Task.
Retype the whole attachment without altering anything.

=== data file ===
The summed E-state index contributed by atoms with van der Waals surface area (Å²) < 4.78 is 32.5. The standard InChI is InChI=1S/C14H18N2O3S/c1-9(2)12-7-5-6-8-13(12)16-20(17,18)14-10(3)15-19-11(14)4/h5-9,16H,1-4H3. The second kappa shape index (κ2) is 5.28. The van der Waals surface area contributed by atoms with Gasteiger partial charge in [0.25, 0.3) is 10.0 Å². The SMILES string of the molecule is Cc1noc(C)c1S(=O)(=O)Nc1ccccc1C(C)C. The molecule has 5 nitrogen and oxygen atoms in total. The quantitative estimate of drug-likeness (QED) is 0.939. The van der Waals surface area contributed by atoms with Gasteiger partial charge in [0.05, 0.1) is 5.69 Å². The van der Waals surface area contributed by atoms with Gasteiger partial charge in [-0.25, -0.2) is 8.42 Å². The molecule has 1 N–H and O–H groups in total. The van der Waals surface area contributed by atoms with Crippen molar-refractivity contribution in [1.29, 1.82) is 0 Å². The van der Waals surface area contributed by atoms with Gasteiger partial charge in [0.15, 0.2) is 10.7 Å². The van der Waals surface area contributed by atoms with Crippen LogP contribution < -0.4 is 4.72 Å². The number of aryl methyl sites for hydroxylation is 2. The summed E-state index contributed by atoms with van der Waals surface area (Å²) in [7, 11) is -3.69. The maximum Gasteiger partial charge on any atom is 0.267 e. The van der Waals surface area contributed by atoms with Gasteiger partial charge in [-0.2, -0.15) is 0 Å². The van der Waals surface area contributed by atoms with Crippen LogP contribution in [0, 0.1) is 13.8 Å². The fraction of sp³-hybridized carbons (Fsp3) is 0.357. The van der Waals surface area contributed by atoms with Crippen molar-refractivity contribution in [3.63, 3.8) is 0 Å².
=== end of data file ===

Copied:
The summed E-state index contributed by atoms with van der Waals surface area (Å²) < 4.78 is 32.5. The standard InChI is InChI=1S/C14H18N2O3S/c1-9(2)12-7-5-6-8-13(12)16-20(17,18)14-10(3)15-19-11(14)4/h5-9,16H,1-4H3. The second kappa shape index (κ2) is 5.28. The van der Waals surface area contributed by atoms with Gasteiger partial charge in [0.25, 0.3) is 10.0 Å². The SMILES string of the molecule is Cc1noc(C)c1S(=O)(=O)Nc1ccccc1C(C)C. The molecule has 5 nitrogen and oxygen atoms in total. The quantitative estimate of drug-likeness (QED) is 0.939. The van der Waals surface area contributed by atoms with Gasteiger partial charge in [0.05, 0.1) is 5.69 Å². The van der Waals surface area contributed by atoms with Gasteiger partial charge in [-0.25, -0.2) is 8.42 Å². The molecule has 1 N–H and O–H groups in total. The van der Waals surface area contributed by atoms with Crippen molar-refractivity contribution in [1.29, 1.82) is 0 Å². The van der Waals surface area contributed by atoms with Gasteiger partial charge in [0.15, 0.2) is 10.7 Å². The van der Waals surface area contributed by atoms with Crippen LogP contribution < -0.4 is 4.72 Å². The number of aryl methyl sites for hydroxylation is 2. The summed E-state index contributed by atoms with van der Waals surface area (Å²) in [7, 11) is -3.69. The maximum Gasteiger partial charge on any atom is 0.267 e. The van der Waals surface area contributed by atoms with Gasteiger partial charge in [-0.2, -0.15) is 0 Å². The van der Waals surface area contributed by atoms with Crippen LogP contribution in [0, 0.1) is 13.8 Å². The fraction of sp³-hybridized carbons (Fsp3) is 0.357. The van der Waals surface area contributed by atoms with Crippen molar-refractivity contribution in [3.63, 3.8) is 0 Å².